Handling client money

08 July 2019

While a lot of brokers are comfortable with their procedures, we’re providing a timely reminder for those who may need to review how client money is handled.

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Handling client money

One of the biggest and most important tasks of an insurance broker is handling client money. It is also one of the hottest topics within the FCA and the regulator will have little sympathy for any firm who fails to follow the client money rules. While a lot of brokers are comfortable with their procedures, recent experiences have suggested that a timely reminder would not be a bad thing.

Why the FCA focus on client money?

A good place to start is to look at some of the FCA’s operation objectives. There are two to consider, consumer protection and prevention of financial crime. Let’s consider the first one, consumer protection and how this links to treating customers fairly (TCF).

Consumer protection

Insurance can often be an expensive purchase and one borne out of necessity or legal obligation, rather than something purchased because it’s desirable or makes us feel good. So when spending a lot of money, the customer needs to feel that their hard-earned cash is not going to vanish into thin air. People hear so much about scams and theft, they need to be confident that their money is going where it should be, i.e. the insurer.
 
This is fundamentally why there’s a need for separate bank accounts which are not part of the broker’s own assets and are ring-fenced so that money is safely held and subject to robust systems and controls and its own set of very specific and clear FCA rules (Client Assets Sourcebook, commonly referred to as CASS).
 
From a TCF point, why wouldn’t you treat the customer fairly by keeping their money safe?

Prevention of financial crime

Looking at the second objective, prevention of financial crime, it seems that hardly a week goes by without the media reporting on some type of scam.
 
The message is clear that the Government wants the UK to be a very difficult place in which to carry out any sort of financial crime, a difficult task, but nonetheless a task in which we all have a part to play. As a consequence, the FCA will expect all firms to have the necessary robust systems and controls in place to “do their bit”. This is why we have a dedicated CASS rule book which requires regular reconciliations, documented procedures, due diligence on banks and third parties and so on. 
 
Obvious perhaps but not always considered, is the direct link between protecting client money and the need for good cyber security and associated processes. We hear of too many examples of brokers being hit by scams, cyber attacks often leading to the loss of client money.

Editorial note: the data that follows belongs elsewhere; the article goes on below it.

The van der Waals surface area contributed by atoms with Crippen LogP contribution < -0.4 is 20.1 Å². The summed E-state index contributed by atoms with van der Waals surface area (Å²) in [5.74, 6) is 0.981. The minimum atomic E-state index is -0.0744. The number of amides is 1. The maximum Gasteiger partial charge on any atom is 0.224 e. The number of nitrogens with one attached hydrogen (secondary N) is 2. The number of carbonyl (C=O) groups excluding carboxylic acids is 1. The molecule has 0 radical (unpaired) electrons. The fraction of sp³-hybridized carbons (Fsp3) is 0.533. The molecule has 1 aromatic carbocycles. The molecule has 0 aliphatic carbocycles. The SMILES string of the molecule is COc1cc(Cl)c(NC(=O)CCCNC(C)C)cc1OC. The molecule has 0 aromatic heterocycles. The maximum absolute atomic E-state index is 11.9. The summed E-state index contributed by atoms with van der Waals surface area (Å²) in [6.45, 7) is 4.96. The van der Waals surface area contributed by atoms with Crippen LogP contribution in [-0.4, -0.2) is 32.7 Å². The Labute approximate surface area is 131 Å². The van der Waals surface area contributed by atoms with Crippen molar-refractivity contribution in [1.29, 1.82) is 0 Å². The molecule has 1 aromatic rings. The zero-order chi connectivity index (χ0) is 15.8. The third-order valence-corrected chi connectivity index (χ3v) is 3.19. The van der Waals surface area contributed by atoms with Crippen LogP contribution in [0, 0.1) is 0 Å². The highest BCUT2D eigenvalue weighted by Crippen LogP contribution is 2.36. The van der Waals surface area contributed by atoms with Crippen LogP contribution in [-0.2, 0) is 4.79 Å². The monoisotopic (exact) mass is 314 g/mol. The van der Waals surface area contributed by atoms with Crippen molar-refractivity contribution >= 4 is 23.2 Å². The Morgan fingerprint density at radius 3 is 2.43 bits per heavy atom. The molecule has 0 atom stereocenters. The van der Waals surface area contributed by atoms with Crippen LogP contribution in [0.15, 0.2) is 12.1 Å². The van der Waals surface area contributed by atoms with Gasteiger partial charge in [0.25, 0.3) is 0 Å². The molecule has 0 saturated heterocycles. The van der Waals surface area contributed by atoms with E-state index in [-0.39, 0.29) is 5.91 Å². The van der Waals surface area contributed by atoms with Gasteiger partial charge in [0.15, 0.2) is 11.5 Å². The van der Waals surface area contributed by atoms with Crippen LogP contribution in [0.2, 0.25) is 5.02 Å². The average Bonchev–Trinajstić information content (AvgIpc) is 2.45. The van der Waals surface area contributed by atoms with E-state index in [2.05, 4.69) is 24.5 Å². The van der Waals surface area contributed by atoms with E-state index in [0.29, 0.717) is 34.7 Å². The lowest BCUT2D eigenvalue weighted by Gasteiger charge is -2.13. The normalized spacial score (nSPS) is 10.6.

By being vigilant, we can all help prevent financial crime.

Is a CASS audit needed?

Even now, some fifteen years after the introduction of the CASS rules, we still see confusion about what is needed and unfortunately, still see firms not arranging such audits, which of course is a serious breach of FCA rules.
 
So, let’s start by reminding ourselves when a CASS audit is needed.
 
  • If you have a statutory trust client account(s) and the balance reaches £30,000 at any point in a year, then a CASS audit must be obtained.
  • If you hold a non-statutory client account(s), then a CASS audit is mandatory, irrespective of the balance.
  • Even if the majority of money (or all of it) held in these accounts is risk transfer money, the mere fact of holding it in a client money account creates a client money environment and so triggers the audit requirement.
 
The audit must be completed within four months of your year end and must be completed by an independent auditor (i.e. it cannot be undertaken by somebody “in house”) and must be presented in a prescribed format laid down by the FCA.
 
Unfortunately, we still see examples of audit firms not getting the format correct and unfortunately, this will land at the firm’s door. It is the broker who is responsible for ensuring that the auditor has the necessary skills and experience, so good questioning of your prospective auditor is required at the outset. (Your usual compliance consultant can guide you here)  
 
All too often, we are told by a firm that they did not have an audit as they take advantage of the Small Firms Audit Exemption or that they do not need their accounts audited due to their status. However, that is not relevant in any way to the client audit which is independent of whether or not the firm has to have an audit of their trading  accounts or not.
 
If all money is held in a non-statutory risk transfer/insurer account, then it is not client money and no audit is required, unless your insurer TOBA specifically requires it.

Getting it wrong

If something goes awry, there is always a possibility of the FCA wanting to take a closer look at a firm.  But what can happen?